In the wild, morganianum’s growth is exclusive to a very limited geography, having only been found in a handful of places. This makes it a micro-endemic species, technically, in its naturally occurring form.
As a houseplant, it is usually seen in hanging containers that allow the stems to hang downward, vertically. The plant has received the Royal Horticultural Society’s Award of Garden Merit, which indicates the plant’s propensity for growing in British growing conditions.
Tulista pumila – formerly Haworthia margaritifera (Pearl Plant, Zebra Cactus)
The Zebra Cactus is an evergreen succulent with long, sharp leaves that grow in rosettes of 7-8 in. (20 cm) in diameter. The leaves are firm, stand upright, are sometimes curved inward, and are usually covered with raised white bumps called tubercles.
That all being said, there is incredible diversity in the color, leaf shape, growth patterns, and the shape or presence of tubercles. The environmental conditions have significant impact on the characteristics as well, with most plants taking on reddish hues during the drier summer months, as opposed to their normal green and brown color.
This is a slow-growing succulent, with some individual plants having lived for over 40 years. The pumila species is actually one of the only succulents on this list that can not only survive in direct sunlight, but will thrive in it!
As you can see, succulents offer a diversity of beauty and unique distinction among houseplants. They can range from the subtle to the bold in both form and fashion, which has made them ideal gifts for at least the last couple of centuries. The species listed above, in particular, are easy to grow indoors and will survive in low-light conditions.
This all translates into the succulent being not only a favorite of experienced gardeners, but also the ideal instrument for inducting the novice into the fold of propagating plants of their own.
Most succulents will require deep-watering to reach their optimal health. While there is no official definition for deep-watering, the idea is that superficially sprinkling some water on top of the soil does little but water the tops of the roots. Therefore, alternative methods are employed to ensure water reaches more deeply into the soil. This can involve an automated irrigation sequence timed to allow water to drain through, or simply a flood-and-drain system spaced farther apart.
Most succulents are far more vulnerable to overwatering than underwatering.
In addition to deep-watering, succulents typically require a loose, airy soil (such as sand) that quickly drains off the water, as succulents are all incredibly sensitive to any exposure to water at all. Therefore, growing succulents hydroponically is something requiring careful consideration and alternative application of existing methods. They don’t root well in stone-exclusive applications, and need soil or a soil alternative to be healthy.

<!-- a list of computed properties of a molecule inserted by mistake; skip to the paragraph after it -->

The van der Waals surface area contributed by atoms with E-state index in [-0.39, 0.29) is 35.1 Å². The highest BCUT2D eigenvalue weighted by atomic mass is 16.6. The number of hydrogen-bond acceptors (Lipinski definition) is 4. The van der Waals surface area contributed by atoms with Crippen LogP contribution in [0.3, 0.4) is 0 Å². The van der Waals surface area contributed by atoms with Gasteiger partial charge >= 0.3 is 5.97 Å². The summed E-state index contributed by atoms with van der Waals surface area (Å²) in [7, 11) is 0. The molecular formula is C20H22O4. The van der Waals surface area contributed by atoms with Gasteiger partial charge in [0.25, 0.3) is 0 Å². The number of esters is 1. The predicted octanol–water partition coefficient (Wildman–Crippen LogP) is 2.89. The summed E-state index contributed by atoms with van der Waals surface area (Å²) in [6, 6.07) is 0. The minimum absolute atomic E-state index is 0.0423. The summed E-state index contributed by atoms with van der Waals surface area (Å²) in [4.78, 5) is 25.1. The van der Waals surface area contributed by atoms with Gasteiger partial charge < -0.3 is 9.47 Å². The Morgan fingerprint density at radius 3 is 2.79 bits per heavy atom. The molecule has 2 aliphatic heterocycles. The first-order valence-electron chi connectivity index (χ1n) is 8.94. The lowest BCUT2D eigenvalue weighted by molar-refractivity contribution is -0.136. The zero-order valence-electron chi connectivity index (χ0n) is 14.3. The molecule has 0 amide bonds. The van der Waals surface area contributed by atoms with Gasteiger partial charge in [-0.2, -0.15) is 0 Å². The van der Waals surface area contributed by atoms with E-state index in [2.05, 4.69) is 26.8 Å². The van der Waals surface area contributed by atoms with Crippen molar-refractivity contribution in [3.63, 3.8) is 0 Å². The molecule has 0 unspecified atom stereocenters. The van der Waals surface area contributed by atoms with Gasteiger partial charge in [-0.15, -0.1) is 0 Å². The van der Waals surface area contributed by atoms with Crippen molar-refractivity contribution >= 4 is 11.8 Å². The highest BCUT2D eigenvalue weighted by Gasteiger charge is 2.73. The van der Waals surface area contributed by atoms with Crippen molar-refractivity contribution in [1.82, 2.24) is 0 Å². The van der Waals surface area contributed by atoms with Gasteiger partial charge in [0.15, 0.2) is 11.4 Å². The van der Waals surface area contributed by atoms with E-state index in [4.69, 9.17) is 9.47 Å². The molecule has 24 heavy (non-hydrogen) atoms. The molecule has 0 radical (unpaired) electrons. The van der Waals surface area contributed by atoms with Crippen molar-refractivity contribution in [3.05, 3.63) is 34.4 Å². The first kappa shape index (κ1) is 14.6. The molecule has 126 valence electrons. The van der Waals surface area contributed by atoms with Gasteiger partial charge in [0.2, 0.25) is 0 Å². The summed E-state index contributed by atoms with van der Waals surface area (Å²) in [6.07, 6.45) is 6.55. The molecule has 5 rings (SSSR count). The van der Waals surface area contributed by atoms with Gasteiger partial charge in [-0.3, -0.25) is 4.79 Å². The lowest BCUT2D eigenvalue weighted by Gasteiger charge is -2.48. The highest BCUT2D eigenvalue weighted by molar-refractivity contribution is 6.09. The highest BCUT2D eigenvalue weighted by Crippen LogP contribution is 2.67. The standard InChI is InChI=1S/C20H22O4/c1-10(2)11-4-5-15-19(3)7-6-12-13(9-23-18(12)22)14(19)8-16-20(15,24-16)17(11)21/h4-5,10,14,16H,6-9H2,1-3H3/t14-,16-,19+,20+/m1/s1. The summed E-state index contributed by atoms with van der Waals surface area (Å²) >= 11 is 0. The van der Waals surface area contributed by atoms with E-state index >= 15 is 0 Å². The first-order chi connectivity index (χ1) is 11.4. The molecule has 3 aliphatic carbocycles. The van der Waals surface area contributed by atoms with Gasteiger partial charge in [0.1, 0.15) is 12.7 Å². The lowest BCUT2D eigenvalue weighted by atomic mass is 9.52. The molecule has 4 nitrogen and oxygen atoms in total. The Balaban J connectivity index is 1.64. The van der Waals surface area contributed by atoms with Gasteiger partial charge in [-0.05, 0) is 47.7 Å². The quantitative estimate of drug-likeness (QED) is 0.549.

How do I know if my succulent needs more light?
It never ceases to amaze how a succulent can grow – no, thrive, unattended and in a harsh environment like a desert, yet perish under the attempted care of a well-intended indoor gardener. With succulents, light and water are almost always the culprit.
Succulents require 6-8 hours of indirect sunlight, so sitting them in a windowsill without ever moving them might not be the best idea. Sitting them in a windowed room, on the other hand, is perfectly fine. Succulent plants do a better job at telling us what they need than some other plants. Unfortunately, some damage, like overexposure, can be non-reversible.
Overexposure, or succulent sunburn, is initially spotted by a pale, whitish coloring to the succulent’s leaves. The white will be patchy and spread throughout the leaf, and unfortunately the damage is irreversible. You will need to move your succulent out of direct sunlight and continue working to keep it healthy while it grows new leaves. Sometimes the damaged leaves will wither and die, falling off on their own. In other cases they will not. You can remove one or two damaged leaves if you wish, but it’s not necessary and generally not recommended.
Underexposure, or “not enough light,” is indicated by leaves and stems that are stretching out noticeably longer than usual, as well as discoloration or uneven coloration of the vegetative leaf itself. Underexposure is often the result of not enough sunlight entering a room, as in a northern-facing window instead of a southern. Good light, but not enough of it is the most common factor affecting these varieties of succulent we’re covering here.
Remember that almost all succulents need a minimum of 6-8 hours of indirect sunlight, and 10-14 hours is even better in most cases.
Alternatively, succulents can be sustained with artificial lighting that falls in the 5,000K to 6,500K portion of the spectrum (yellow & blue, respectively). For an informative but easy-to-understand explanation of the LED grow light spectrum. Or keep reading to learn about succulent-specific artificial lighting options.
Can succulents live without natural light?
Succulents, like any plant, can not only live but can thrive without natural light – as long as there is ample artificial light of the correct wavelength present.